Some people are simple. They like their Coca-Cola straight and their ice cream vanilla. Some people are adventurous and mix in cherry and chocolate syrup. Then some people live on the edge and sample from every goddamn fountain on the soda machine. Edmund McMillen makes those people look like children. The Binding of Isaac is a Legend of Zelda style top down shooter (in the style of Crash TV) with action RPG elements and semi-roguelike design. Try categorizing that, GameStop.
After a compelling opening movie explaining the premise of the game (which you should avoid showing your hardcore Catholic grandmother), the player is cast into a crazy world where your only scant instructions are printed on the ground of the opening screen. After that, you are on your own, so plan on dying. A lot. But don’t plan on running back into the battle to defeat the boss. While the game is only 6 levels long, those levels change every time you die. Each dungeon is random, and you will (probably) never see the same dungeon twice. To up the ante, you only have one life.
If you’ve ever played Super Meat Boy or any of McMillen’s other games, you should know what to expect in terms of difficulty. However, just like Super Meat Boy before it, the difficulty never feels unfair…except when it does. There are scores of powerups in the game that drastically affect the game, but not always positively. The effect of each item is rarely straightforward at first glance, so the player must use simple trial and error to learn each item and it’s potential power. I can’t really communicate how mind-bogglingly huge this game is. Every playthrough is likely to reveal some new game-changing element that you never even imagined.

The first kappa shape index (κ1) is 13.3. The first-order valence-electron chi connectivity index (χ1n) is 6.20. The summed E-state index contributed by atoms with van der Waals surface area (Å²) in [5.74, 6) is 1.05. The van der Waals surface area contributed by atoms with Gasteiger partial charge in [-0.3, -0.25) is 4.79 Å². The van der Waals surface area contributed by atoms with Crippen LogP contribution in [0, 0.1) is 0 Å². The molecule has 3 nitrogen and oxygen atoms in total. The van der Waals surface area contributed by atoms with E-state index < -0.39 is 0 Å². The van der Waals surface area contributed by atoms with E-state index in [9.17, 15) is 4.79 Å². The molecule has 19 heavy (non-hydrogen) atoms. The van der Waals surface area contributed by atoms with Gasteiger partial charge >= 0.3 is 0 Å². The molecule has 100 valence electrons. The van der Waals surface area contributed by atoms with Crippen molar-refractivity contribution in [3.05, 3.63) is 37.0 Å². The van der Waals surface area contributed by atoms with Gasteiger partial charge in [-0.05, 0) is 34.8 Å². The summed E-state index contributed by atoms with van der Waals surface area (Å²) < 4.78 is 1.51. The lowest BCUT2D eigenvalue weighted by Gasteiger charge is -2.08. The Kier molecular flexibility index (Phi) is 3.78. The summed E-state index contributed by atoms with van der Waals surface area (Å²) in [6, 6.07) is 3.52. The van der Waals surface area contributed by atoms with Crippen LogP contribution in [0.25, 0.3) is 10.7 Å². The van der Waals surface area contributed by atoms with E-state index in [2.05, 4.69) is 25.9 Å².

For instance, you may be saving that pill you find for the boss only to find mid-fight that it lowers a critical stat. While it may seem random or frustrating at first, you’ll find yourself appreciative of a game that doesn’t hold your hand for a moment. Every victory is sweet and redemption is as easy as clicking replay.
Addictive gameplay aside, the creativity of the game alone is worth playing over and over a hundred times. Binding of Isaac is rife with allusions ranging from retro games to modern day Valve shooters as well as Internet culture. In fact, I daresay that the mini-bosses could be renamed “Rage Faces: The Game”. The game oozes McMillen’s trademark visual style, and each frame is ocular bliss. This coupled with Super Meat Boy alumnus Danny Baranowsky’s pitch perfect soundtrack make the game a joy to experience.
Every time you play, every time you die because of some bomb out of nowhere, you start a totally new game with the same brilliant rules. It is a master class in iteration and training through experience, and though you may quit out of momentary frustration, you will find yourself opening the game in 20 minutes intent on reaching the end. You collect knowledge along the way as well as a bit of skill, and take it into a never ending romp through one of the most expressive, interesting games out there.
Oh, and it’s $5.
The Binding of Isaac
|Pros||$5, beautiful graphics, perfectly coupled sound design, HUGE depth and replayability.|
|Cons||Controls take a few deaths to used to.|
|Verdict||A crazy experiment gone right that everyone should try.|